One of the greatest obstacles to achieving this level of nudity normalisation is the proliferation of body shame. We humans have become very self-conscious about how our bodies appear to others, and many are terrified about what others will think about their imperfections. Of course this situation would never have happened if nudity was always the norm, because we all would have grown up knowing what bodies of different ages look like and what to expect. But clothes have become a very convenient way to hide our bodies' imperfections and to present a very fake veneer of pretense.
Body shame seems to kick in as soon as a child starts school. Children start to notice each other's differences and try to use them to gain a social advantage. So they pick on the "fat kid" or the kid with big, stick-out ears, or the redhead with freckles, or the kid with some deformity. It's all about gaining a respectable position in the pecking order, and bullying is one of the worst phenomena with sometimes tragic consequences.
Then comes puberty and all the trauma associated with it. What should be a joyous time for a youngster to celebrate his or her transition into adulthood becomes, for many, a source of extreme embarrassment and shame! How tragic is that?! Even kids brought up in nudist homes are affected. Just look around many of the Naturist clubs at the ages of the children who are there with their families. Plenty of kids up to around 11 or 12, but strangely absent above that age.
As we mature into adulthood, we start to take notice of the constant barrage of propaganda from the media, fashion trends,
Bullying is one of the worst phenomena associated with body shame and self worth, with sometimes tragic consequences.
and advertising about what our bodies should and can look like if only we fork out our dollars on this beauty product, that piece of exercise equipment, those vitamin and mineral supplements, and the latest fad diets and "slimming" undergarments. And all these "health" products are advertised using airbrushed and photo-shopped models of perfection whose image almost nobody can ever hope to achieve! But we allow ourselves to be sucked into believing the hype, and when the products don't come anywhere near to performing their promised miracles on us, we become disillusioned and ashamed of our failure to improve our looks, so we hide under layers of clothing. At least then other people won't find out how hideously disfigured we are! The situation only gets worse from here, as middle age approaches, complete with love handles and middle-age spread. And as the years progress, the wrinkles deepen and become more prolific as the skin starts to sag in a hundred different places.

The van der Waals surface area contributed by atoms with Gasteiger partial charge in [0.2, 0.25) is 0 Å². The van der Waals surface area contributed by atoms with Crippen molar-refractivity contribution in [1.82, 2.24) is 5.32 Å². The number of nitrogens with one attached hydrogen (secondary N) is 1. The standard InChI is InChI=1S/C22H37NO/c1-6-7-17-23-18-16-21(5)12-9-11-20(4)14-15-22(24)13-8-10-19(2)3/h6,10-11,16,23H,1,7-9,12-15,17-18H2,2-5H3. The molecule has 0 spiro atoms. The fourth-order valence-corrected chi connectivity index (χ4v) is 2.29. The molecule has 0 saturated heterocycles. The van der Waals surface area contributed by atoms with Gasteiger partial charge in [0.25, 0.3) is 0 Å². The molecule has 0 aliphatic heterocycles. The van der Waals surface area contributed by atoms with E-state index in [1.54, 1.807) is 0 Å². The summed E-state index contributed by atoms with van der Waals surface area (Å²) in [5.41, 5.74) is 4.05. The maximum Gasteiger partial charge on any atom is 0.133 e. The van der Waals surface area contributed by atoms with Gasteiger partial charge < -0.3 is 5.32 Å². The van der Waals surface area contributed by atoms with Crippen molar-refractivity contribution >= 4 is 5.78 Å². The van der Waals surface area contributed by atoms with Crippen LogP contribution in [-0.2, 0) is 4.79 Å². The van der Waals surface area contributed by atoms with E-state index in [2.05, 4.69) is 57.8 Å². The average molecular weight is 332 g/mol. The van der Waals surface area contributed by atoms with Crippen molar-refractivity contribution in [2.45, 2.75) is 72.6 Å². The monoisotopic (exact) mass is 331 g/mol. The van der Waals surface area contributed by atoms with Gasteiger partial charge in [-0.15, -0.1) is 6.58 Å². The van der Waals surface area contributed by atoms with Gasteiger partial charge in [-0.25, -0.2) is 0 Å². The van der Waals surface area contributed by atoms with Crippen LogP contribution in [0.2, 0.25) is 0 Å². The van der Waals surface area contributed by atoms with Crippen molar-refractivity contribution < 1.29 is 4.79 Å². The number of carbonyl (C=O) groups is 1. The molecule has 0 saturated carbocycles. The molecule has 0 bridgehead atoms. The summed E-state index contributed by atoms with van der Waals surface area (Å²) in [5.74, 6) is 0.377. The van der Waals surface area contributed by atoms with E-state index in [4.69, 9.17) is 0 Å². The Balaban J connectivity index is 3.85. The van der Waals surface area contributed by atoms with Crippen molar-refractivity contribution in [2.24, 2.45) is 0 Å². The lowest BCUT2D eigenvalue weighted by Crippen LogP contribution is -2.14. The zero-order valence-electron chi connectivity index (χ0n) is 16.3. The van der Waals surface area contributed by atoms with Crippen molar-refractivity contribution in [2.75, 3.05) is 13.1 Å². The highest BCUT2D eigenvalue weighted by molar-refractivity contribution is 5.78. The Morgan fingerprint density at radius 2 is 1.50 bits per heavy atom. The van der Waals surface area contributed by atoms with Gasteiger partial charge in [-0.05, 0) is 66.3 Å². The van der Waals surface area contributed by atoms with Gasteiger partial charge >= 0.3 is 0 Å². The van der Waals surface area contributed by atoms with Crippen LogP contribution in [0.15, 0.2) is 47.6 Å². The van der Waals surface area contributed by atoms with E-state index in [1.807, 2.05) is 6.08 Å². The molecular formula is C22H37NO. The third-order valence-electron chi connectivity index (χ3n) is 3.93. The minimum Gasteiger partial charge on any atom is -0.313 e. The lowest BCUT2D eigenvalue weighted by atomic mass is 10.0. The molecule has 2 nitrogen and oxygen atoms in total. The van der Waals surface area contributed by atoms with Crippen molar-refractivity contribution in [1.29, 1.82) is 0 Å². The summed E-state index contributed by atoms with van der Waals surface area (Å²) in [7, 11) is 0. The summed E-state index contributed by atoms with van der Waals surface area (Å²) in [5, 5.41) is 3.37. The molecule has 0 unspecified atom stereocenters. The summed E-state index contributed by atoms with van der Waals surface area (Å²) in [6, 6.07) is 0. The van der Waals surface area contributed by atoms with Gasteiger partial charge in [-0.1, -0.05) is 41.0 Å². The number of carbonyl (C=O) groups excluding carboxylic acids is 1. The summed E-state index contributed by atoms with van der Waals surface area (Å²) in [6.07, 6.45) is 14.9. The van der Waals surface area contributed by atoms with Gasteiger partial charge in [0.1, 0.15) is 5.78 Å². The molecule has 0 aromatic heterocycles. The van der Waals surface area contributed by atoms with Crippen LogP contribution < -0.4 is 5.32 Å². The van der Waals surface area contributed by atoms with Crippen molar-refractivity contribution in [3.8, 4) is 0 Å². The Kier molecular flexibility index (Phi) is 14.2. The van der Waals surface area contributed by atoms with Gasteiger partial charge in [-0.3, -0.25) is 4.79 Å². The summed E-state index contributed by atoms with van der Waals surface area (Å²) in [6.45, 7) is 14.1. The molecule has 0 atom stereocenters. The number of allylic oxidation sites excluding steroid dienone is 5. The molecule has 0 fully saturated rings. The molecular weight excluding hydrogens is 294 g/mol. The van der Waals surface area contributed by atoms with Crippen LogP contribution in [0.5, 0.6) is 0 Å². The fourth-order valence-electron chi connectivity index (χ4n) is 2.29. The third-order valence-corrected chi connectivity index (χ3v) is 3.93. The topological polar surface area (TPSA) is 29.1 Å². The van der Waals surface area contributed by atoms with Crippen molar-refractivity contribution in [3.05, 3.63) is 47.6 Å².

But it’s the story of the chicken and the egg. Do we have to lose our shame to become comfortable naked? Or do we have to become comfortable naked to become body confident? It appears that both go hand in hand. While some people pluck up the courage to jump in the deep end and go to a beach to skinny-dip, others need to progress gradually - perhaps starting in the privacy of their own home, then secluded parts of their property, before venturing out to beaches and other outdoor locations. But as general acceptance of nudity grows, so too will body confidence, as kids grow up seeing the bodies of other people of all ages and stages of development, along with all the battle scars of life.
Imagine now that public nudity is finally accepted, and the options to wear either something or nothing are as valid as each other. The possibilities now seem endless! Just think about the many things that you would like to do naked or that would actually be a lot better if done naked. When we promote nudism, we often talk about swimming and the joy of not being restricted to wearing togs, but there are so many other activities where clothes are actually redundant. Naked Yoga is one activity that has already seen a rise in popularity, but think about going to the gym. Wouldn’t it be so much better if you could work out naked?
What else would you do? Go shopping? Why not? You grab the first shirt and pants you find, just to wear something.
You could just as well go naked.
How about going to a party? How much time do we spend deciding what to wear? Should we wear a suit, or is it casual? Which shirt? Which dress? Slimming underwear? With naked parties, all those decisions disappear. No more ridiculous competitiveness for the "best dressed". No more outlaying huge amounts of money for the best clothes. Nudity is the great leveller. When you see another person arrive, you see his or her body. It is what it is!
What else would you do? Go shopping? Why not? You wake in the morning to discover you need to pop down to the dairy for milk and bread, so you grab the first shirt and pants you find, just to wear something. You could just as well go naked. And there are many minor things such as getting something from the car, taking out the rubbish bin, collecting the mail, mowing the front lawn and other home chores.